Ikeme could utter not a word or say a thing. He couldn’t make a run for it either, knowing he was with a ghost; he could only watch. The man brought out a skull, making him shift back. He was terrified, seeing the mud-covered cavity—it was the first time seeing it so close. “Wh-what…?” Ikeme swallowed hard as his voice failed him.
“This is what is remaining of me,” Njete said.
Ikeme’s legs were trembling, making him unable to stand. His companion saw this, asking him to sit on the ground, as he refused, stating the truth was all he wanted to hear.
Ikeme nodded. “I need the truth, he went further to say—nothing but the truth!”
Njete agreed, taking his place on the ground. “I want to tell you a story,” the elderly man’s solemn voice made Ikeme sit. As eager as he was, he couldn’t wait to know why his son was dragged into this, and the mystery behind the man’s death. “How did you die? Did my grandfather kill you? Why has my son Amadi got to do with this? Is vengeance really what you seek?” Ikeme was questioning with no pause, angering the man a bit.
“Are you going to hear my story or not?”
Ikeme brought his legs up a bit, and cupped his knees. Njete went further to tell him that his grandfather, Emejona, was his best friend back in the days.
“Back in the days?” Ikeme found it hard believing.
“Your grandfather and me were best of friends…”
Many years ago—
“Emejona, I cannot give you what you ask for. This is the only thing left of my late father.”
“But I am not asking you to give me the land free of charge. I am going to buy it.”
“Still I cannot sell it to you.”
“But why? I thought you were my friend?” Emejona was heartbroken to see his friend was adamant about the land. The land his friend had inherited from his father was one of the biggest in Ukabi. He wanted it for his business. He was to add it to the many farms he had possession of, and employ more workers who’d work there. If only his best friend would understand how desperate he wanted the land. “Njete…”
“Emejona, my word is final. I cannot sell this land to you. Period!”
“Your grandfather insisted that my father’s land be sold to him. He couldn’t stop pestering me, even further threatening me to the extent of saying he was going to get ahold of the papers by any means. I didn’t know what had gotten over him, but I knew it wasn’t my best friend standing there.”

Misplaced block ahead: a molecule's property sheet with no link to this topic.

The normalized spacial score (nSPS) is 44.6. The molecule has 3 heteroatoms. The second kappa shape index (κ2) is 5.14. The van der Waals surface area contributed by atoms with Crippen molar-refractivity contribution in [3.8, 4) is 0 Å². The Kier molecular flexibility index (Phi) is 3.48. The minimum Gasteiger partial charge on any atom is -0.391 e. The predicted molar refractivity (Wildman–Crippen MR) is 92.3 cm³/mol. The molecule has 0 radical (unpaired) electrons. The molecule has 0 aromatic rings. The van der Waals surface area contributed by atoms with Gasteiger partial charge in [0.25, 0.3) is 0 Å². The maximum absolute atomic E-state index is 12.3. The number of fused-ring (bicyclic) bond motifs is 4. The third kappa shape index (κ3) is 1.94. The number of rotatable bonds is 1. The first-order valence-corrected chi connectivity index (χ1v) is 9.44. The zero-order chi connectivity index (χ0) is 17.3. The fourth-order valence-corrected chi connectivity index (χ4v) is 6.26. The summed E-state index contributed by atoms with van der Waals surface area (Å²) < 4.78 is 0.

“Your grandfather’s obsession for my late father’s land drove him to committing a grave sin.”
Ikeme knew where this was headed. “Pa Jona killed you—”
A faint smile rested on his lips. “Yes.”
Ikeme’s heart was shattered. He had always thought his grandfather—Pa Jona, as he called him—died a good man. He remembered the many praises that were showered on the day he died; people calling him all manners of good names—names if they knew he didn’t deserve, wouldn’t be mentioned or even be given to him. Pa Jona was a murderer and he died one. Ikeme’s heart was throbbing with the pain he felt. He didn’t know if to be a man or to let out the tears that wanted to flow. “So Pa Jona did all that?”
Njete nodded. “I had confronted him that day when he had threatened my wife. I was angered by it, so I wanted to face him. But instead I found my death.”
Ikeme found all this strange. Pa Jona wouldn’t have done all that. He was too good that not anyone would believe he was capable of killing. Ikeme felt so sorry for the crime his grandfather had committed. He wished there was anything he could do… anything to turn back the hands of time.
“You’re pained,” Njete observed. “Don’t be.” he stood up.
Ikeme looked at him, smiled faintly, and asked, “But you said the soul of the one haunted before, meaning you were saying then that you were reincarnated and my son…”
“I only said that to induce fear.”
Ikeme went further to ask, “But why did my son have to be brought into this? He did nothing.”
Njete made him remember…
“Son, you are not to tell anyone about this. Grandpa and I will join you soon.”
Ikeme could remember now the bloodstained cloth. His father had convinced him that it was nothing. Although he was little, he could see clearly that a body was lowered into the ground.
“How did you know all this? How did you know I was there when my grandfather and father buried you?”
The man chuckled. “Though my body may be rendered useless, my spirit still lives.”
Ikeme wept. He remembered his grandfather holding him close. He had asked him to promise him that he would never say a word about what he had seen to anyone—and being grandpa’s beloved—he did.
“Now you see why your son suffers for the sin he knows not—” Njete disappeared with his final words.
Amadi was found dead two weeks later with his face disfigured. No one knew what killed him. All they knew was that he was gone and they’d finally be able to live at peace.
“Finally! Now we can rest—”
Ikeme was heartbroken to know the people’s reactions.
Left with no option, having lost his wife and kid, he decided to put an end to the pain—and join them—in the world beyond.